Monday, January 30, 2012

MA - unidentified gull - 01/29

unidentified gull - adult, Barton Cove, Gill, MA. January 29th, 2012. A curious looking bird with upperparts color a tone or two darker than most of the surrounding American Herring Gulls, but certainly not dark enough for a typical Lesser Black-backed Gull (also present). Legs were rather fleshy-yellow or perhaps orange toned, more striking in the field than they appear in these images. The weak yellowish tones to the legs do not show up well in these particular images.


Found late in the afternoon after I'd spent most of my time on Kumlien's and Glaucous Gulls. I'm not sure what to make of it, so I'm just posting the images for the time being. The situation wasn't helped by the fact that the bird was roosting almost the whole observation. It lifted its head just once when a flock of Canada Geese departed from the cove.


MA - Kumlien's and Glaucous Gulls, Gill

Kumlien's (Iceland) Gull - first-cycle, Riverview Drive, Barton Cove, Gill, MA. January 29th, 2012.

Kumlien's (Iceland) Gull - first-cycle, Riverview Drive, Barton Cove, Gill, MA. January 29th, 2012. 

Kumlien's (Iceland) Gulls - first-cycles (bottom right and top left), Riverview Drive, Barton Cove, Gill, MA. January 29th, 2012. 

This evening (January 29th) saw a distinct improvement in gull diversity at Barton Cove in Gill. A modest group of gulls gathered on the ice just off Riverview Drive. As on so many occasions, the initial impression wasn't too promising - less than 400 gulls seemingly comprising of American Herring, Great Black-backed and Ring-billed Gulls. Before too long however, I was enjoying my first Kumlien's (Iceland) Gulls of the year. The more I searched, the more I found. By 5pm I'd tallied four first-cycle Kumlien's, three Lesser Black-backed (one adult, two first-cycle) and a first-cycle Glaucous Gull, not too shabby for a relatively 'balmy' Sunday afternoon in January. 

 Glaucous Gull (center) - first-cycle, Riverview Drive, Barton Cove, Gill, MA. January 29th, 2012.

Larids at Barton Cove. The entire gull flock in one shot with six species present when the image was taken.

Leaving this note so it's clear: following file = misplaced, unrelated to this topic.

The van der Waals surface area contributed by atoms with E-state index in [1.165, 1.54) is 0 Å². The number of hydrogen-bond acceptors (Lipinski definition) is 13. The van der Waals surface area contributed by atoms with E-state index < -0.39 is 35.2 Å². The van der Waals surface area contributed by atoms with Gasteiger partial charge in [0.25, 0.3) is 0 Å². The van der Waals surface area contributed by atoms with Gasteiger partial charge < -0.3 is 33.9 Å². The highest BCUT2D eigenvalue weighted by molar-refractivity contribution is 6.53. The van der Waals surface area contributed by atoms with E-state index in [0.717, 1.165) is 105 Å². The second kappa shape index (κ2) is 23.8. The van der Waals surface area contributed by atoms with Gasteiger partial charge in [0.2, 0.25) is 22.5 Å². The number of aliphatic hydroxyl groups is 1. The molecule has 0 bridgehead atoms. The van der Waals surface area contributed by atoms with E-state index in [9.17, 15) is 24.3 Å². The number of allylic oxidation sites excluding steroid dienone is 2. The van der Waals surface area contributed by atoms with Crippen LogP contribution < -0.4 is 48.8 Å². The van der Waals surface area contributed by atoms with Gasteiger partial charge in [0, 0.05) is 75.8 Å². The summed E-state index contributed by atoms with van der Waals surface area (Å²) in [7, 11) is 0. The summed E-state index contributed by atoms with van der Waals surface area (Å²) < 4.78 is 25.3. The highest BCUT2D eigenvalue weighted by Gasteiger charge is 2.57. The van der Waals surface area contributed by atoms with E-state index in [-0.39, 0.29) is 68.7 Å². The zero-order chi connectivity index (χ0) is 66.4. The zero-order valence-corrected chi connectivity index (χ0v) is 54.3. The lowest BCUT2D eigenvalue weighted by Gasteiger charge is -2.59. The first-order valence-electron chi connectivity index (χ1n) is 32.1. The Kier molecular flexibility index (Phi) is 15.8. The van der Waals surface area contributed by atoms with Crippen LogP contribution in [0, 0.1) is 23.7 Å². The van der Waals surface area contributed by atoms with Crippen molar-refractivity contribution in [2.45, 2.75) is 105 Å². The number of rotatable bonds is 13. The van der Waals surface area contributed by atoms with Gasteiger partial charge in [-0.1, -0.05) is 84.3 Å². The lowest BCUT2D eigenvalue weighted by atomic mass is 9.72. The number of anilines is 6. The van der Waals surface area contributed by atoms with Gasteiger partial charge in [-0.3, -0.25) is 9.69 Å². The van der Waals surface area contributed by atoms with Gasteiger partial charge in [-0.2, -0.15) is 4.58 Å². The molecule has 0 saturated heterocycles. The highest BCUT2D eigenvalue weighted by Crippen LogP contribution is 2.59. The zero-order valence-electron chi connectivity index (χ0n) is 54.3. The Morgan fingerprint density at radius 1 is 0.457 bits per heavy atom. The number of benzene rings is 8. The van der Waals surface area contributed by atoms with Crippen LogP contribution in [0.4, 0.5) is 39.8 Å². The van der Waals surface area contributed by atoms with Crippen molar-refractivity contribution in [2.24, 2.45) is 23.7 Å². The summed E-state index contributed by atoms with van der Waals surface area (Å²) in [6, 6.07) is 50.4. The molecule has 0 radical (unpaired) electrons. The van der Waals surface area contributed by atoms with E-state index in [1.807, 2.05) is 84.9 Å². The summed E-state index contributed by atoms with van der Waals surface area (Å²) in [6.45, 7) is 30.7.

A few waterfowl were also on the cove including several Common Goldeneyes and Common Mergansers and, perhaps surprisngly for late January, two Ring-necked Ducks and a pair of Northern Pintail. 


MA - Rough-legged Hawk, Hadley

Rough-legged Hawk - Cross Path Road, Hadley, Hampshire Co., MA. January 28th, 2012

News of a couple of Rough-legged Hawks in Hadley provided a convenient excuse for a 'shopping' trip to the Hadley Mall, and a shot at one of the Rough-legs en route. It worked like a charm. After turning north off busy Route 9, no sooner had we entered cross path road than we found a Rough-legged Hawk sitting atop a power pole right over the road! We parked carefully, and cautiously got out of the car to scope it trying hard not to flush the bird in the process. Such caution seemed a bit over-exaggerated when a pedestrian walked right under the bird which gave nothing more than a cursory glance and seemed quite unconcerned. Having just witnessed how approachable the bird might be, I took my chances and walked along the berm for stunning looks at this smart, northern buteo.  Not only the most approachable Rough-legged Hawk I've seen, but perhaps the most approachable raptor I've come across anywhere! It showed no signs of discomfort at all as I stood there and happily snapped a few pics. What a treat.....and just thirty minutes from home.


Thursday, January 26, 2012

CA - Thayer's Gulls

One of the hopes for our time at the Salton Sea was to see reasonable numbers of Thayer's Gulls. These hopes were soured a little when there appeared to be very few reports of Thayer's on the South-eastern California RBA but with a little persistence my group and I found one on Jan 14th, at least nine on Jan 15th, and then over ten during a solo effort on Jan 18th. Most were first-year birds, but I managed to find all the age classes including a nice adult with an American Herring Gull at Red Hill on Jan 18th. This post details some of the first-cycle birds.